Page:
Originally Posted by skierhj
there are women. here there 4 guys to every girl and that is one of the best ratios going in a ski town (Summit County is 8:1). I'm not saying none you just have to be a "go-getter" if you're going to be here for a few months
Well that explains a lot. I lived/worked in Breckenridge and did not find many single women. As has been said, that didn't mean there were none.
I suppose there are 2 takes on this. Young 20's out of college take a year or more and do the ski bum thing, work 2 jobs in the winter and some other seasonal job in the summer. The other which sounds more like your situation, is take a sabatical mid career and spend a season working at a ski resort. The second is different if you can afford a room of your own and not have to work 2 jobs.
There are cons. You may not have a job waiting for you when you get back. Your parents will roll their eyes. If you own a house, making the mortgage payment is going to be a challenge while you're gone. Your friends will be jealous, and make comments on how you went off the deep end. However, if you are passionate about skiing, you do only go around once. There are too many people that grow old wishing for what might have been. If only....
Reduce the number of if 'only's' in your life. If your job isn't there when you get back, find another. Being overly cautious is boring.
I found living in the mountains to be a tighter knit community. I liked it. There is a never ending sea of tourists, and they represent all of the good and bad america has to offer. Every day is not a powder day, but you are there for every one that happens. It's still a job, and it will still feel like work. You will feel both healthier and poorer.
I would start well before the season starts. Like now wouldn't hurt. Send out some feelers on housing and jobs. If you want a job as a lift attendant that will require less effort(ie a pulse) to get than an instructor or patroller. The better restaurants are harder to get jobs as waiters. Retail jobs are easier to get, but you will be working when you'd rather ski. You are not the only one doing this, and if you show up in town on or just before opening day with no job you will find a lot of places are fully hired already. The resort has training clinics to attend, find out when they are. Being there in person counts. A telephone call sounding all dreamy won't sound serious. Resorts tend to hire who's in front of them, not who's in an envelope. Some resorts will require you have housing before they hire you. If this is the case, get started on housing early. It's the harder of the two.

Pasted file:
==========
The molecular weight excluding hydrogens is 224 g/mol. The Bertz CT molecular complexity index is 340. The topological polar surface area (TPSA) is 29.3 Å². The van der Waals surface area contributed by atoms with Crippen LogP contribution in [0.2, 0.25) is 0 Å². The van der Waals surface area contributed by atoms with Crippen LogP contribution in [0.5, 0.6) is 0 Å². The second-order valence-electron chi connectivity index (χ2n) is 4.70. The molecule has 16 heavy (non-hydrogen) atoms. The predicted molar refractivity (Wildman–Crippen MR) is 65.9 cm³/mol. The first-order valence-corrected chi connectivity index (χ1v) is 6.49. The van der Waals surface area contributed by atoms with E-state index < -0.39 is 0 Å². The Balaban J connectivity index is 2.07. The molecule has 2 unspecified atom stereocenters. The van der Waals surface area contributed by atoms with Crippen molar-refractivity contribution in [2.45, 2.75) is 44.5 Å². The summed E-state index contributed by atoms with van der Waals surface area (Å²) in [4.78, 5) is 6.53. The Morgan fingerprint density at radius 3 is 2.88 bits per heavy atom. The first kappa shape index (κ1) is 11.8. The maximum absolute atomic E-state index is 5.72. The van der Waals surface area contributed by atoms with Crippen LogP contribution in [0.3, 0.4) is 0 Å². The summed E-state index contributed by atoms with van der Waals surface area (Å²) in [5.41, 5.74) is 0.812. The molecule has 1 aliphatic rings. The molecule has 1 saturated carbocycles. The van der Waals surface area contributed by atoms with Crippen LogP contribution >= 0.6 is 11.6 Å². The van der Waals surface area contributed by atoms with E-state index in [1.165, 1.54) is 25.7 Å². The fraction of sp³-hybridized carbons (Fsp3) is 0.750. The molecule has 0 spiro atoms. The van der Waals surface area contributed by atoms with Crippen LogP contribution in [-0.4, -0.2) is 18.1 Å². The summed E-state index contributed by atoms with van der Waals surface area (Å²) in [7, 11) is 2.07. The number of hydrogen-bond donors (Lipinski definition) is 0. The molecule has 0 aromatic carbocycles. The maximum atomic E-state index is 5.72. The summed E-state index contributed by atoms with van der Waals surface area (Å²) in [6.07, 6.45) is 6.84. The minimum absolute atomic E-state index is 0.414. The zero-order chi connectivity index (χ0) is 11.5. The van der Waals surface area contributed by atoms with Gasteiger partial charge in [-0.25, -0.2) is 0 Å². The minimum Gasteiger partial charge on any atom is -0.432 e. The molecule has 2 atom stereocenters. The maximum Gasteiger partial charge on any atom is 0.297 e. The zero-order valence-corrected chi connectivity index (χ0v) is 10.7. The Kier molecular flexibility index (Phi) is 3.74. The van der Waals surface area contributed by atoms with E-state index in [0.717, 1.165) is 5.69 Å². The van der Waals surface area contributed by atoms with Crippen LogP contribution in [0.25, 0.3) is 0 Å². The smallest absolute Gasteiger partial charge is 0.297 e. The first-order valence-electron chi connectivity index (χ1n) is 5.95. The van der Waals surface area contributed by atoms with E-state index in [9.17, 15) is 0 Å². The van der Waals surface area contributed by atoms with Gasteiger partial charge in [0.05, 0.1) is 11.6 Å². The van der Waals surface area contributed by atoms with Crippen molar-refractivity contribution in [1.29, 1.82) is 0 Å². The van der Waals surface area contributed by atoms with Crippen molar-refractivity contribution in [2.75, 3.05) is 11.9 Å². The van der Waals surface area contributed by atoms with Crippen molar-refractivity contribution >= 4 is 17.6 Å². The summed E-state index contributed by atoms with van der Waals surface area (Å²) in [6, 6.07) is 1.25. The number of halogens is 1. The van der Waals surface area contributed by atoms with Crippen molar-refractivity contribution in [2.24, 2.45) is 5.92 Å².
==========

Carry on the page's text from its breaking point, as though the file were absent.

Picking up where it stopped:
Consider a plug in block heater. I saw 39 below in Breckenridge. (Don't bother asking what that is in Celsius, its still 39 below) In Canada, it can only be colder. It is not always that cold, but it can be that cold. For weeks. Make sure your vehicle is equipped with serious winter driving in mind. Low viscosity oil. Dedicated snow tires. Young fan belts and a massive battery. Get used to the idea of living in your long underwear.
The on snow jobs get you in better shape, and you hang out with some pretty good skiers. You will learn more this way.
You do get a food discount and a pass if you work for the resort. I have never seen free lessons. Even with the food discount, we still brown bagged it 90% of the time.
I'm not familiar with the resorts where you are contemplating working. I sure wouldn't chuck the day job to work at a feeder hill. Go big. Wake up to the sound of avalanche mortar fire. Go where 20 below is just getting started. Go where the snow is dry and it never rains after September. Get above tree line on a regular basis. If the passes close frequently due to too much snow thats a good thing.
Oh, and the guy that said lousy pay had it wrong. Try survival pay. You aren't there for the paycheck, and your employer and the 15 guys behind you asking for the same job all know it. Food and housing will be expensive.